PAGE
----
Friday, September 30, 2022


 I started watching Blonde on Netflix last night but turned it off. What a completely vile film. Unwatchable. And not even true. It is a shame because Ana de Armas plays the part of Marilyn Monroe/Norma Jean Baker so well and is exquisitely beautiful in it. According to Variety:

Andrew Dominik’s “Blonde,” starring Ana de Armas as Marilyn Monroe, skyrocketed to the top of Netflix’s movie chart after its first day available to stream, but the NC-17 drama is leaving many subscribers outraged. The film may have been the talk of the Venice Film Festival with its 14-minute standing ovation, but critics and viewers are calling it “sexist,” “cruel” and “one of the most detestable movies” ever made.

“Given all the indignities and horrors that Marilyn Monroe endured during her 36 years, it is a relief that she didn’t have to suffer through the vulgarities of ‘Blonde,’ the latest necrophiliac entertainment to exploit her,” wrote The New York Times film critic Manohla Dargis, who panned the movie in her review. (Read more.)

The Variety article goes on to pan the movie as being "anti-abortion." If that is the case, then good; I am glad it showed abortion as the horror that it is. I, however, could not bear to stick around any longer to hear more screaming. It is likely true that Norma Jean aka Marilyn had multiple abortions, which may have contributed to her later infertility and ongoing despair.

From The Ringer:

Published in 2000, Joyce Carol Oates’s novel Blonde borrowed (or stole) Insignificance’s no-proper-names conceit and integrated it into a formidable array of literary and rhetorical tricks. Like Mailer’s tome, Oates’s 700-page doorstop represented yet another Great American Writer’s attempt to wrestle with—and profit from—Monroe’s legacy, as well as to show off her own virtuoso prose. Similarly flouting the rules of biography and working with an extra 30 years’ worth of hindsight, Oates inflated Monroe into a tragic, emblematic figure of 20th-century femininity: a hapless, helpless victim used and abused by her own illusions, and those of millions of others as well. In swapping out Mailer’s disingenuous chivalry for violent, picaresque melodrama, Oates not only turned her heroine’s sickness into metaphor but reveled in it. In interviews, the author said that she saw Monroe as her version of the Great White Whale, which would make Oates herself Ahab—a crazed, kamikaze hunter stalking dangerous game until they both went down together.

Andrew Dominik’s film adaptation of Blonde, which stars Ana de Armas as Monroe, hews relatively closely to Oates’s text, meaning it’s faithful to her particular strain of bad faith. Drawing on and selectively hyperbolizing the historical record—and eliding any moments that might interrupt its highlight-reel-slash-atrocity-exhibition structure—it’s a no-holds-barred exercise in unpleasantness featuring enough graphic scenes of sexualized violence to earn an NC-17 rating. The film opens with the young Norma Jeane Baker as a girl physically and psychologically terrorized by her mother, who tells her that she’s the illegitimate daughter of a famous movie star who’ll one day return to claim her; gazing obsessively at the man’s photo, Norma (Lily Fisher) wonders whether she somehow drove him away. The idea that Monroe lived the rest of her life in thrall to this dashing absentee father pervades the film’s ensuing inventory of her personal and romantic relationships. A few years out of the orphanage where she was deposited following her mother’s mental breakdown, Norma carouses unrepentantly with the adult sons of Charlie Chaplin and Edward G. Robinson, forming a tabloid-friendly throuple raising fingers to the Old Hollywood establishment. After gaining traction as a pin-up model, she transforms into the platinum-blond Marilyn as a way to leave her sadness behind, only to find that it follows her and deepens in the hairline fractures of her new sexpot persona. Courted by A-listers of all kinds and insecure about her acting talent, Marilyn proves unable to reconcile her modest yet all-consuming desire to be loved with the demands of fame. Wracked with grief over a series of failed pregnancies—including one thwarted by her own hand—she falls, swiftly and almost gratefully, into a haze of barbiturates and self-loathing, down a bottomless abyss that gazes back at her every time she looks at a mirror or movie screen.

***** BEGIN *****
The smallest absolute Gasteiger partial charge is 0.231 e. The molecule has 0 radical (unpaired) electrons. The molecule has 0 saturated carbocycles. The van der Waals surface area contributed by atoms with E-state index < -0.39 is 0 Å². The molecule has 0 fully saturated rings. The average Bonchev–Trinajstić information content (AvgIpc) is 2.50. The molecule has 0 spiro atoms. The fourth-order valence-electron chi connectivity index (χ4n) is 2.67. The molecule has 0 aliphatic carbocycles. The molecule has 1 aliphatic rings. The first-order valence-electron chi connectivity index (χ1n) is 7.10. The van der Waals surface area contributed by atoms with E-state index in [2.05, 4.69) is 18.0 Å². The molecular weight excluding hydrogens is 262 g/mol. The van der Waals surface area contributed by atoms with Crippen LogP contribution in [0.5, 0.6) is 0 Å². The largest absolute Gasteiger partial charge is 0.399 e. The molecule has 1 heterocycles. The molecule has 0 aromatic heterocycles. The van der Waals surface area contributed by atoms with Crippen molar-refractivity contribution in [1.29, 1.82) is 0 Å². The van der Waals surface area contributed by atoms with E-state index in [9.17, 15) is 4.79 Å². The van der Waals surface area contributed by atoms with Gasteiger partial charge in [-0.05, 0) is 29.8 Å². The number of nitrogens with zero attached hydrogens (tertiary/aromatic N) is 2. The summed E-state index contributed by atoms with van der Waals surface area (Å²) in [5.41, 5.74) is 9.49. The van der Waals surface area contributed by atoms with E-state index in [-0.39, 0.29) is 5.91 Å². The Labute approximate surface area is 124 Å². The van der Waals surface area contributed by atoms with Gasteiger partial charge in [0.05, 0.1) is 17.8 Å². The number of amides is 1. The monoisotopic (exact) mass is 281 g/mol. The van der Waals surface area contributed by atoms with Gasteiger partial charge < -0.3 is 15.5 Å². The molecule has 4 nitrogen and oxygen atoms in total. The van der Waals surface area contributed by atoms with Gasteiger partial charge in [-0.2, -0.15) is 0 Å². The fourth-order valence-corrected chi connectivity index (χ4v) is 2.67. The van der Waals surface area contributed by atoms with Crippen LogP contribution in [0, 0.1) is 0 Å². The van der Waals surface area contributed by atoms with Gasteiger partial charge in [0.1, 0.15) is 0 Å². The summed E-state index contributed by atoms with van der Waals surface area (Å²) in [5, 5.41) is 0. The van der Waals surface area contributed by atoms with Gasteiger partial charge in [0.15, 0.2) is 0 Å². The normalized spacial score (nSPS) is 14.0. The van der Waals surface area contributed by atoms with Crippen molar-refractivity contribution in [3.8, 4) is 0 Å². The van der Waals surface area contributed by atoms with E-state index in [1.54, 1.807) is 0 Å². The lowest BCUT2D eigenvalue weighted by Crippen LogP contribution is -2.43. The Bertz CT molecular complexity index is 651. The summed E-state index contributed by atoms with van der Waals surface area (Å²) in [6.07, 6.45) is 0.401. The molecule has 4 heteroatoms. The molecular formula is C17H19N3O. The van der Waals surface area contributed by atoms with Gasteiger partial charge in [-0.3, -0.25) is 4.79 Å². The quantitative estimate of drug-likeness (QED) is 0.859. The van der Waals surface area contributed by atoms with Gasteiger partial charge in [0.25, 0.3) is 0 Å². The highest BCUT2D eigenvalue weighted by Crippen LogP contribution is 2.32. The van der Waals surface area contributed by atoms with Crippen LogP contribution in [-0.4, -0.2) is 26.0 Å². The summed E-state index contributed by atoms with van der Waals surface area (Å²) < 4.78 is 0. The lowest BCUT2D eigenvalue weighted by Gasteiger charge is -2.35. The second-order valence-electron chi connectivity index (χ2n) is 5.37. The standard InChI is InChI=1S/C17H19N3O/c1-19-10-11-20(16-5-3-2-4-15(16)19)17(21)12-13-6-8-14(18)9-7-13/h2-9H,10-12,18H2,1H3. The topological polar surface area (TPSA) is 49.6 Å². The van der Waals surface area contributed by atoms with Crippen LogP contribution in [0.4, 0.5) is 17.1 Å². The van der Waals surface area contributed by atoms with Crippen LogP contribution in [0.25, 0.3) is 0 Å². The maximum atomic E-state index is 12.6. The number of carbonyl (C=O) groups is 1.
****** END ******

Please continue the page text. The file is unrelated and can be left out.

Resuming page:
Downward spirals are irresistible to filmmakers looking to flex their aesthetic muscles, and Blonde, which exists somewhere between period-piece meticulousness and impressionism, is awash in spectacular displays of technique. Nearly every passage features some kind of warped perspective or augmented soundscape; throughout, there are relentless, Oliver Stoned shifts in framing and cinematographic format, from ripe color to drab black-and-white and back again. Grim, magic-realist touches abound: The opening sequence, set in 1933, unfolds in the midst of a fire in the Hollywood Hills that draws Norma Jeane’s mother (Julianne Nicholson) toward it like a moth to the flame, terrified daughter in tow. The blaze heralds an ingenue story coated in ashes, an apocalyptic inferno as the showbiz primal scene. Later, the newly platinum actress’s audition for a role in the B-movie thriller Don’t Bother to Knock transforms, Mulholland Drive–style, into an intimate, close-up psychodrama. As Marilyn exits the studio, we iris in on her rear end in leering, synchronous complicity with the sexist executives who can’t decide whether they’re embarrassed, turned on, or repulsed by what they’ve just seen. It’s the same sleazy ambiguity that’s slathered all over Blonde’s immaculately composed frames like a layer of slime. (Read more.)